Yes to Annear, and also find a copy of Bearbrass which is her first foray into walking and mapping the quirky events beneath the surface of the Melbourne CBD. And another good one for our Indigenous history is Melbourne Dreaming, by Meyer Eidelson. It goes beyond the CBD to all sorts of places, see my review here: https://anzlitlovers.com/2014/11/03/melbourne-dreaming-by-meyer-eidelson/

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      • Thanks Lisa. Will check them all out.

        And yes publishers too. Anyone with an interest “might” have records I’m sure from which information – as I said perhaps incomplete – could be gleaned. Also, as (if!) Trove gets into this era we might find newspaper accounts though I think short and long lists were not announced in early days. However, you never know, winner announcements might sometimes reveal something? Frustrating, isn’t it.

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  3. I have been tempted to join in. Here’s my first attempt: https://wordpress.com/post/tasmanianbibliophileatlarge.wordpress.com/8271

    Liked by 1 person

  4. It was good to reread your reviews of both Descant and The Irishman.

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  5. Great chain! I liked that your starting point was Sylvia Beach. Couldn’t help notice your comment on Middlemarch above–I’d recommend Pamela Erens essay on Middlemarch which reflects her experiences reading Middlemarch at different points in her life.

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  6. Another excellent chain. That book about Nora sounds really good.

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  7. Thanks for the link to my review of Nora.

    As ever, this is an intriguing chain. I love the sound of the book Adrift… in my days as a part-time bookseller in Bourke Street (in a store that’s no longer there and is now a betting shop of some kind) in 1989-1991, I would get constant requests for books about Melbourne (mainly by tourists) and there wasn’t a SINGLE title available apart from a cheaply produced A4 sized book filled with postcard-like photographs. Nowadays there seems to be an abundance of them!

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    • You’d think, when they’re giving out grants for one thing and another, that an author researching this type of book would get one from the tourism marketing board…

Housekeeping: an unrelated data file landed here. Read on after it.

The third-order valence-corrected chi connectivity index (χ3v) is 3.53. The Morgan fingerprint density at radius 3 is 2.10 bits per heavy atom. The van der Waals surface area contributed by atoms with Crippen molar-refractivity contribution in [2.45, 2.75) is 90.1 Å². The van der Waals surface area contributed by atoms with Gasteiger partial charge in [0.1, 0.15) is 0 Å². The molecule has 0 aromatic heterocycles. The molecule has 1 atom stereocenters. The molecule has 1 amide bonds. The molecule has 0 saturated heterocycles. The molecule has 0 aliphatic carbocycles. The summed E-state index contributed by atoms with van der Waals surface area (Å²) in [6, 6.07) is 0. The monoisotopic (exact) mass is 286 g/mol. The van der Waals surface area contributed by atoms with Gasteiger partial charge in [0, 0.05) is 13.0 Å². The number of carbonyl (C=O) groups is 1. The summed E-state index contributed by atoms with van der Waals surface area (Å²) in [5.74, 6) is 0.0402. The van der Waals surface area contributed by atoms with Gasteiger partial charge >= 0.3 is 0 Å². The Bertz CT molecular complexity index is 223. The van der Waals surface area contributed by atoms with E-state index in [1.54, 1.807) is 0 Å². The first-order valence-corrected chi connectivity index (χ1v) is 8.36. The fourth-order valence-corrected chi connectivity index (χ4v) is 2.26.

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  8. I didn’t know Ulysses is your Desert Island Book! Good choice. I’m not sure what I would pick as mine. Persuasion is one of my favourite novels, and one I always like to reread, but perhaps it’s too short to keep me company on a desert island. Might go for Proust.

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    • LOL I think the choice depends on whether you are an optimist or not. Optimists go for short books!

      Liked by 1 person

  9. Re the Miles Franklin Prize and Thea Astley in the 1960s: there are other invaluable online newspaper search engines available through your State Libraries which help when Trove gives out. The Sydney Morning Herald of 8 April 1961 will tell you that the judges for the MF Prize that year were Colin Roderick. Beatrice Davis. Gordon Richardson the Mitchell Librarian, George Williams and poet Ian Mudie. They chose “The Irishman” [Barbara McIntyre] ‘unanimously from 26 entries including Thea Astley’s “A Descant for Gossips”, Jon Cleary’s “North From Thursday”, and Guthrie Williams’ “The Incorruptibles” They said that though there was no strikingly brilliant work, the entries showed a high degree of competence. Most of the authors dealt with the outback, aborigines or early Australia’. Literary preference is subjective. Just 26 entries for the judges to read: life would have been easier for them and for Lisa back then!

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    • Wow, this is fantastic!
      Are you able to edit the Wikipedia entry to include this information?

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  10. Well I’ve never have been a Wikipedia editor but I’d be happy if someone wants to verify the reference and pass it on. But best to fact-check me first: I mistakenly wrote “Guthrie Williams” in my post instead of Guthrie (Gus) Wilson as the author of “The Incorruptibles”. He was NZ born, was a WW2 Prisoner of War of the Germans; his first novel “Brave Company” was lambasted as “pornography” and for its “foul language”: no surprise it was a best seller. He moved to Sydney and became the Principal of Sydney’s prestigious Scots College. I learnt all this from his Wikipedia entry!

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    • Ha ha, one thing you can count on with Wikipedia if that someone will alter it at some point!
      I looked up Guthrie Wilson at Goodreads, and The Incorruptibles sounds interesting. So I looked him up Wikipedia as you did and saw that he was described as “the only substantial New Zealand novelist to emerge from the (barren) early 1950s”. (It doesn’t say who said that, but I’m not going down that rabbit hole.)
      Anyway I looked him then at AbeBooks and have ordered Brave Company and The Incorruptibles. So we shall see how I get on with him!

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  11. Isn’t it interesting, how we all find different chains? I have read James Joyce but never would have gotten there through the starter book.

    My Six Degrees of Separation took me from Beach Read to Things Fall Apart by Chinua Achebe.